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Employee Engagement in an Era of Social Change

Connecting Employees

It’s a challenging time for company executives and communicators alike as both groups try to decide what to say to their employees about the current political, economic and social environment.

On one side of the spectrum, business is booming, signaling good opportunities for employers and job seekers alike. Unemployment is at its lowest point in decades. For the first time, more than 50 percent of Americans think the current environment is a good time to find a quality job. And, according to Gallup, in February 2017, economic confidence among Americans reached its highest level in nearly a decade. Trust in business is up.

But the workplace is not immune to the issues of the day. The nation is divided by voting party and, to some degree, by generation. Consumers today report feeling a sense of injustice, a lack of hope, a lack of confidence in the system and a desire for change. For management, there is real reason for concern: these are not the worries of an isolated group, but instead may mirror the views of their own employees. Everywhere, employees are uncertain about the future and are eager for information they can trust.

Employees say they want to see their leadership take a stand on key social issues. But leaders must act thoughtfully and consider the breadth of employee and stakeholder views when taking an organizational position. Consider the recent actions of Lyft and Amazon, applauded in the media for their responses to Trump administration policies. Morning Consult’s poll showed that roughly 60 percent of Millennials supported these corporate actions. But a closer look at the research found support for these corporate moves dropped with age, with only half of people in their 30s in favor of the actions, and even fewer among Gen X. Every company has its own blend of generations, genders and ethnicities, so it’s wise for management to consider the entire employee population and seek to communicate with everyone on important issues.

In this environment, there are several considerations for how a company should communicate to its employees about political and social change. Whether a company says something or not will depend on whether they have anything of substance to communicate. Is anything actually changing for employees? Is there an imminent threat to the business that everyone should know about? Will a communication make employees feel safer, less worried? The answers to those questions will ultimately guide the decision for each individual company.

Following are some communications guidelines when communicating to employees, especially on social issues:

  1. Use this time as an opportunity to assert the company’s values. Acknowledge uncertainty but make the company’s values clear and explicit. Note: There really is no bad time to do this.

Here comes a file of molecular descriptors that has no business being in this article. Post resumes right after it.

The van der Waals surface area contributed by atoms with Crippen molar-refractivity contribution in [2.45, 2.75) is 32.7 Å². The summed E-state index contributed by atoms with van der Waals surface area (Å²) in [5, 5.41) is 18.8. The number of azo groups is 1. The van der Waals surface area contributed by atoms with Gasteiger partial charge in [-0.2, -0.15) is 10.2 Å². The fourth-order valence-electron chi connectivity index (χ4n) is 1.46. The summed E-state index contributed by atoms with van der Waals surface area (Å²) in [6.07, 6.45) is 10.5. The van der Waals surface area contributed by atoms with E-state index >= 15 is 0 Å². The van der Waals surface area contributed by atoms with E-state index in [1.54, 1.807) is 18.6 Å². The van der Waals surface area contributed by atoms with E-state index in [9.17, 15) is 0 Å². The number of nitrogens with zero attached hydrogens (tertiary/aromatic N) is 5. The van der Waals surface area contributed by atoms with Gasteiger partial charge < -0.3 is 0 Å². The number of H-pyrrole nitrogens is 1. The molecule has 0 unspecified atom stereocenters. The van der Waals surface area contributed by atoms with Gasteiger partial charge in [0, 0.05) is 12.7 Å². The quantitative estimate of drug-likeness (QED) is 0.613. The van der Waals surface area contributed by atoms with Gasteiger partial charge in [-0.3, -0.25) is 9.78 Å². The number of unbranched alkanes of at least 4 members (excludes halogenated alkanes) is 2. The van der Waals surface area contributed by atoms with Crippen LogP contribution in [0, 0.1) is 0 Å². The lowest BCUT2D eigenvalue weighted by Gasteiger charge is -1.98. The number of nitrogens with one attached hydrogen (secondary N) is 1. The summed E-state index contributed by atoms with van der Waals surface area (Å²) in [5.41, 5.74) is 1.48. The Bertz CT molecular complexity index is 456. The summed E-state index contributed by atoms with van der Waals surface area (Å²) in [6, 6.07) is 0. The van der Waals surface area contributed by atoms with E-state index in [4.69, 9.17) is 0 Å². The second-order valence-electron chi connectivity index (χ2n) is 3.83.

2. Explain to employees WHY the current environment matters to the company and how management is making its decisions.
  3. It’s not a brand moment; it’s a strategy moment. Companies that are built to last are able to weather all sorts of change, political and otherwise.
  4. If the company operates globally, remind employees of the need for respect of cultures everywhere, especially differences.
  5. Do not assume that all your stakeholders agree. Consider the election results; there may be many employees who support this administration.
  6. Operationally, step up your monitoring. Be transparent about what you know and how it is shaping decisions.
  7. Plan for more than one communication – don’t just issue a single communique. As news unfolds there likely will be more developments and more to say to employees. Maintain a dialogue.
  8. Assume that any internal communication WILL become public and shared on social media.
  9. Make sure employees know there is somewhere to go or someone to talk to if they have any concerns – ethical, emotional.
  10. How employees you are listening to them. If management sends out something, show that it started from conversations with employees.

In this environment, we should consider using research and creative analytics to confirm the right steps – and avoid missteps.

With the range of tools readily available now, we can help leadership and communicators to test their messages and positions. We can explore a range of ideas and approaches with select groups of employees in advance of final decisions. And once the company has made its decisions and taken a stand, research can help them evaluate employees’ reactions.

Most important, leadership needs to consider employees first among their stakeholders. Building internal support in the early days will lead to greater advocacy and success later.